The World Anti-Doping Agency (WADA) has issued a blockbuster report that calls for Russia to be banned from international athletics for doping violations and a “deeply rooted culture of cheating at all levels” within Russian athletics. We have previously discussed the lax treatment of cheating by countries like China in international sports. WADA has not only bucked that trend but criticized the long-ridiculed the International Association of Athletics Federations (IAAF) for its “inexplicable laissez-fair policy.” Bravo, WADA, Bravo.
WADA also calls upon the IAAF to ban five athletes and five coaches for life. The most shocking disclosure is that Russia destroyed 1,400 samples “intentionally and maliciously” even after a plea to preserve them. WADA says that the Russian government was directly involved in the destruction and cover up. It further suggests that some of the 2012 Olympic athletes from Russia should not have been competing and that some of the medals won by Russia may have been due to doping.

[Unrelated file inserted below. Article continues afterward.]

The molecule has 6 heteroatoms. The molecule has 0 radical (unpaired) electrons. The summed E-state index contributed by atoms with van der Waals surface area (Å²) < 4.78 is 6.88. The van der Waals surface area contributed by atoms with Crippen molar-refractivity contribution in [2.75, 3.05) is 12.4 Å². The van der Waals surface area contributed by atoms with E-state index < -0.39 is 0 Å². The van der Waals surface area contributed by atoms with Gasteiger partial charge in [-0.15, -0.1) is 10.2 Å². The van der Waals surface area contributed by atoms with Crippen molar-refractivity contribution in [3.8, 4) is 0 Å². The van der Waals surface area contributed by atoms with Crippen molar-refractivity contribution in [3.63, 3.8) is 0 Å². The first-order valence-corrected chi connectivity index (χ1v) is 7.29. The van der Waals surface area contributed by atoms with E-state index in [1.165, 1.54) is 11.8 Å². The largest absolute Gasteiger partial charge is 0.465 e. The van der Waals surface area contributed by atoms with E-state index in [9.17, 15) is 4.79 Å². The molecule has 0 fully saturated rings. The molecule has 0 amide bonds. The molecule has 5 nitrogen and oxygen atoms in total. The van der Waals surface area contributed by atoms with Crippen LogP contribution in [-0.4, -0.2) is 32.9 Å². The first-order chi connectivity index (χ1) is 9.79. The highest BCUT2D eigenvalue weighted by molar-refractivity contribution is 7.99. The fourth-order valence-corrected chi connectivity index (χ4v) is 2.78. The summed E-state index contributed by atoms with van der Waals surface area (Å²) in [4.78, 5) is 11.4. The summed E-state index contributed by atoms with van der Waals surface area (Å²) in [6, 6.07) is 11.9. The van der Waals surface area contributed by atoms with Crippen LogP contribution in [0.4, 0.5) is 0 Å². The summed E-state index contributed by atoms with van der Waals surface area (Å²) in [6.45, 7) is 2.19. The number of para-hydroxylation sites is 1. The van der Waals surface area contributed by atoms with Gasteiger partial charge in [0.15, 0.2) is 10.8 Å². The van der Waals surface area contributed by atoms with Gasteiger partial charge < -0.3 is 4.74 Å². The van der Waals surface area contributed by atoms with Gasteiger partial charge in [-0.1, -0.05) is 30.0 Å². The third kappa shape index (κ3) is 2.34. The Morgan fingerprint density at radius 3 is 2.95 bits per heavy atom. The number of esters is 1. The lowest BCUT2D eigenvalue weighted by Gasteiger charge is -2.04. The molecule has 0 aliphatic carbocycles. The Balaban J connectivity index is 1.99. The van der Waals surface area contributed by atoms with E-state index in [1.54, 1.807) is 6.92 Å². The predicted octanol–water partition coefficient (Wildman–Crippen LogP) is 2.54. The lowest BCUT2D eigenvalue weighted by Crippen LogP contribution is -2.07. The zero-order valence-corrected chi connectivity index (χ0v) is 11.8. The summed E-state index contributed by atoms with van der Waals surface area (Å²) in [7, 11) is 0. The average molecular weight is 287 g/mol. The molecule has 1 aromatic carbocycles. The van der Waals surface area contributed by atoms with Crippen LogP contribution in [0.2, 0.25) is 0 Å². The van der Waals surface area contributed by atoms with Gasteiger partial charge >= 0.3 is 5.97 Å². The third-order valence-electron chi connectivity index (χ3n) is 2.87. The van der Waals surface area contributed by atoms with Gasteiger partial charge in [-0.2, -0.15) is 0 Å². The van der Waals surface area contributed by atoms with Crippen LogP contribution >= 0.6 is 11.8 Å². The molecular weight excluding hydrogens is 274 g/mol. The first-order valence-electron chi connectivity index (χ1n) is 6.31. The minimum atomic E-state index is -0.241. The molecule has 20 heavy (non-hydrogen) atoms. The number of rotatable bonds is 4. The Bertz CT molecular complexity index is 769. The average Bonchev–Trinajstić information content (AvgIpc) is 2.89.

The report by WADA President Dick Pound refers to “corruption and bribery practices at the highest levels of international athletics but singles out Russia for its calculated efforts to cheat and then destroy evidence.
Pound told a press conference: “For the 2016 Olympics our recommendation is that the Russian Federation is suspended. One of our hopes is that they will volunteer that so they can undertake the remedial work needed.” Hmmm, Vladimir Putin is not exactly the remedial type of guy, but hope strings eternal.
As with the FIFA scandal, international sporting organization remain a cesspool and the cheating by countries has long been documented. Yet, WADA should be credited with taking a stand and calling out international sporting figures for their complicity in this corrupt system. I do not have high hopes in any dealings with the Olympic officials or international sporting officials — any more than I did with the FIFA. It took a U.S. criminal investigation to force FIFA to account. No such action is likely against the Russian sporting establishment. The losers are the athletes who lost to doped up competitors in their one shot for Olympic glory. The athletes are often treated as mere pawns in international rivalries and politics.
WADA has thrown down the gauntlet and we will now see if international sporting officials have a modicum of integrity. It would seem obvious that the destruction of samples should be treated as a major violation in itself that warrants suspension. Otherwise, international sport will continue to rely on the good graces and motivations of countries like Russia.